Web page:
Numerous PAS studies have been done in healthy subjects and all have been done safely. The proper interpulse interval in healthy individuals between the peripheral nerve stimulus and the cortical stimulus is known to be "latency-5ms." However, this may be different in individuals with stroke. Specific Aim: what is the optimal interpulse interval to achieve the maximum inhibitory effect in the nonstroke hemisphere? We will recruit three subjects with chronic stroke. Electroencephalography (EEG) will be used to determine the latency between the peripheral nerve stimulus and the sensory evoked potential in each subject. We will then assess the following IPIs on each subject in a random order: "latency" - 3ms, -5ms and -7ms. There will be a fourth condition of "latency" + 100ms (known to have no effect) to be used as a control. The washout period will be at least one week between each of these conditions. The optimal IPI will be determined from these tests by comparing single pulse transcranial magnetic stimulation (TMS) measures for cortical excitability. Prior to each treatment, each subject will receive 20 single pulse cortical stimuli to serve as pretest data. The post tests for each condition will consist of 20 single pulse cortical stimuli at 0, 5, 10, 15, 30, 45 and 60 minutes after the PAS condition. Data analysis will consist of a single-subject analysis with the two standard deviation bandwidth method of each post-test compared to pre-test. We hypothesize that there will be no adverse advents and that this optimal IPI will be "latency"-5ms.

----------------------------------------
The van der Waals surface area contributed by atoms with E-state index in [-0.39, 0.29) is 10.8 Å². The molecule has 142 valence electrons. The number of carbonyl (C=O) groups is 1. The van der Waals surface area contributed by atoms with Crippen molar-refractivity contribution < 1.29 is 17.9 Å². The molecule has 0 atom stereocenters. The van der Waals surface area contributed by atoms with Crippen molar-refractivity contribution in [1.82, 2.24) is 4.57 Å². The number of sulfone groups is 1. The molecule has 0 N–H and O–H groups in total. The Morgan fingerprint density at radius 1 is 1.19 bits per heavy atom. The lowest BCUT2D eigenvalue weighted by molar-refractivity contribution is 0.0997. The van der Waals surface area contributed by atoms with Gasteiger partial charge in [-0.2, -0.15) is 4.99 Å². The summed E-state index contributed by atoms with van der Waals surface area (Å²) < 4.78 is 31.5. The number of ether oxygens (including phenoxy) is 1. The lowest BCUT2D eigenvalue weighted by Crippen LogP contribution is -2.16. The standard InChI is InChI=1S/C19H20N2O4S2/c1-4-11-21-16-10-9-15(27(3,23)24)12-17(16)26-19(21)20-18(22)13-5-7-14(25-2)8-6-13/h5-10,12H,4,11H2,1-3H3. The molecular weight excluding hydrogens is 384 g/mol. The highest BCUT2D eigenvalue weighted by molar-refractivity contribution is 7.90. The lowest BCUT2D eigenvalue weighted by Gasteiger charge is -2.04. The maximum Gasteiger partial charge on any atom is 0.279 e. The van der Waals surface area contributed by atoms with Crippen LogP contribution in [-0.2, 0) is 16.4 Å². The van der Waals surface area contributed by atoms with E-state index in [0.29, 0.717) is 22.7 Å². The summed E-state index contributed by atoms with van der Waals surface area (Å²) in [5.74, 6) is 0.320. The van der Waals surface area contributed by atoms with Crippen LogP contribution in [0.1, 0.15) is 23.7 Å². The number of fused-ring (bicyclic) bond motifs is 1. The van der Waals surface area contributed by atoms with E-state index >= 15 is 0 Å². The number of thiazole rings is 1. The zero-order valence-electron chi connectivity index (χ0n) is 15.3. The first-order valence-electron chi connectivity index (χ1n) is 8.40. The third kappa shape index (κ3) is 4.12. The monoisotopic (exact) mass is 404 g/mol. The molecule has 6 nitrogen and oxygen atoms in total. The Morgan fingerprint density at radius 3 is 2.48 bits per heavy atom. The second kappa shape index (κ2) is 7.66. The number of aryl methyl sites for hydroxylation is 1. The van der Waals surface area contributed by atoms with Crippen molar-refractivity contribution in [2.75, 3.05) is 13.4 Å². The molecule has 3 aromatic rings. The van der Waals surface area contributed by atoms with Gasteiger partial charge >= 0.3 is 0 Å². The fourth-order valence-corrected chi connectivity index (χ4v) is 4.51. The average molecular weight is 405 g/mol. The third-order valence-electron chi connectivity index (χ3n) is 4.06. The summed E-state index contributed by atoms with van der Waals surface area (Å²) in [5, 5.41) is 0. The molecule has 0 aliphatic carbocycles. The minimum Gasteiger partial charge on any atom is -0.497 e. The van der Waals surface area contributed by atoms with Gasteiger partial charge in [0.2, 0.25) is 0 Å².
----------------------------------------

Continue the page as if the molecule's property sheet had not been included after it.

Old
Numerous PAS studies have been done in healthy subjects and all have been done safely. The proper interpulse interval in healthy individuals between the peripheral nerve stimulus and the cortical stimulus is known to be "latency-5ms." However, this may be different in individuals with stroke. Specific Aim: what is the optimal interpulse interval to achieve the maximum inhibitory effect in the nonstroke hemisphere? We will recruit three subjects with chronic stroke. Electroencephalography (EEG) will be used to determine the latency between the peripheral nerve stimulus and the sensory evoked potential in each subject. We will then assess the following IPIs on each subject in a random order: "latency" - 3ms, -5ms and -7ms. There will be a fourth condition of "latency" + 100ms (known to have no effect) to be used as a control. The washout period will be at least one week between each of these conditions. The optimal IPI will be determined from these tests by comparing single pulse transcranial magnetic stimulation (TMS) measures for cortical excitability. Prior to each treatment, each subject will receive 20 single pulse cortical stimuli to serve as pretest data. The post tests for each condition will consist of 20 single pulse cortical stimuli at 0, 5, 10, 15, 30, 45 and 60 minutes after the PAS condition. Data analysis will consist of a single-subject analysis with the two standard deviation bandwidth method of each post-test compared to pre-test. We hypothesize that there will be no adverse advents and that this optimal IPI will be "latency"-5ms.
2 Jun '15
The eligibility criteria were updated.
New
Inclusion Criteria: - stroke (ischemic or hemorrhagic) of greater than 6 months duration - impairment in the paretic hand - over 18 years old - male or female - on mini mental status exam must have score of 22 or higher - must have elicitable motor evoked potential (MEP) Exclusion Criteria: - seizure within the past two years - receptive aphasia - epileptogenic medication - major psychiatric disorder - other interfering comorbidities - pregnancy
Old
Inclusion Criteria: - stroke (ischemic or hemorrhagic) of greater than 6 months duration - impairment in the paretic hand - over 18 years old - male or female - on mini mental status exam must have score of 22 or higher - must have elicitable motor evoked potential (MEP) Exclusion Criteria: - seizure within the past two years - receptive aphasia - elliptogenic medication - major psychiatric disorder - other interfering comorbidities - pregnancy
A location was updated in Minneapolis.
New
The overall status was removed for University of Minnesota Clinical and Translational Science Institute.